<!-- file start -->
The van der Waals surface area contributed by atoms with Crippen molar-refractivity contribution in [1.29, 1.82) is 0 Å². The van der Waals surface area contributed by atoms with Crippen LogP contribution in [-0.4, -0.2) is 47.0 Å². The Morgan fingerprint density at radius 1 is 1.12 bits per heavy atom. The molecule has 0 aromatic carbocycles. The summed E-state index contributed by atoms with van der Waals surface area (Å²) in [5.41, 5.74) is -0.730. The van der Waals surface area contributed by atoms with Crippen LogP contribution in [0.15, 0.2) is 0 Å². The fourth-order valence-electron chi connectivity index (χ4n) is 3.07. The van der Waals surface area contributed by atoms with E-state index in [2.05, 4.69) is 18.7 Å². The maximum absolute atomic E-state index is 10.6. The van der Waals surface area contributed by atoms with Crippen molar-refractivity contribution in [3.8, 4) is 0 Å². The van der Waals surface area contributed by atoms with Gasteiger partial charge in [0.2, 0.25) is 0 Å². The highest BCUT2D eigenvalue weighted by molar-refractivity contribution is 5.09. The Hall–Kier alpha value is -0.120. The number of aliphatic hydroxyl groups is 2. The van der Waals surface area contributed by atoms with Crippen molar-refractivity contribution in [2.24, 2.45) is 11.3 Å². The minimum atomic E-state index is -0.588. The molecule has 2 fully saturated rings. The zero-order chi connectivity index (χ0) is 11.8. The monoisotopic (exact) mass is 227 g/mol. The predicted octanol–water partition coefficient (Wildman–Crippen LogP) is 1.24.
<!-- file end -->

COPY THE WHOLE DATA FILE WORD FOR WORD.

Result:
The van der Waals surface area contributed by atoms with Crippen molar-refractivity contribution in [1.29, 1.82) is 0 Å². The van der Waals surface area contributed by atoms with Crippen LogP contribution in [-0.4, -0.2) is 47.0 Å². The Morgan fingerprint density at radius 1 is 1.12 bits per heavy atom. The molecule has 0 aromatic carbocycles. The summed E-state index contributed by atoms with van der Waals surface area (Å²) in [5.41, 5.74) is -0.730. The van der Waals surface area contributed by atoms with Crippen LogP contribution in [0.15, 0.2) is 0 Å². The fourth-order valence-electron chi connectivity index (χ4n) is 3.07. The van der Waals surface area contributed by atoms with E-state index in [2.05, 4.69) is 18.7 Å². The maximum absolute atomic E-state index is 10.6. The van der Waals surface area contributed by atoms with Crippen molar-refractivity contribution in [3.8, 4) is 0 Å². The van der Waals surface area contributed by atoms with Gasteiger partial charge in [0.2, 0.25) is 0 Å². The highest BCUT2D eigenvalue weighted by molar-refractivity contribution is 5.09. The Hall–Kier alpha value is -0.120. The number of aliphatic hydroxyl groups is 2. The van der Waals surface area contributed by atoms with Crippen molar-refractivity contribution in [2.24, 2.45) is 11.3 Å². The minimum atomic E-state index is -0.588. The molecule has 2 fully saturated rings. The zero-order chi connectivity index (χ0) is 11.8. The monoisotopic (exact) mass is 227 g/mol. The predicted octanol–water partition coefficient (Wildman–Crippen LogP) is 1.24.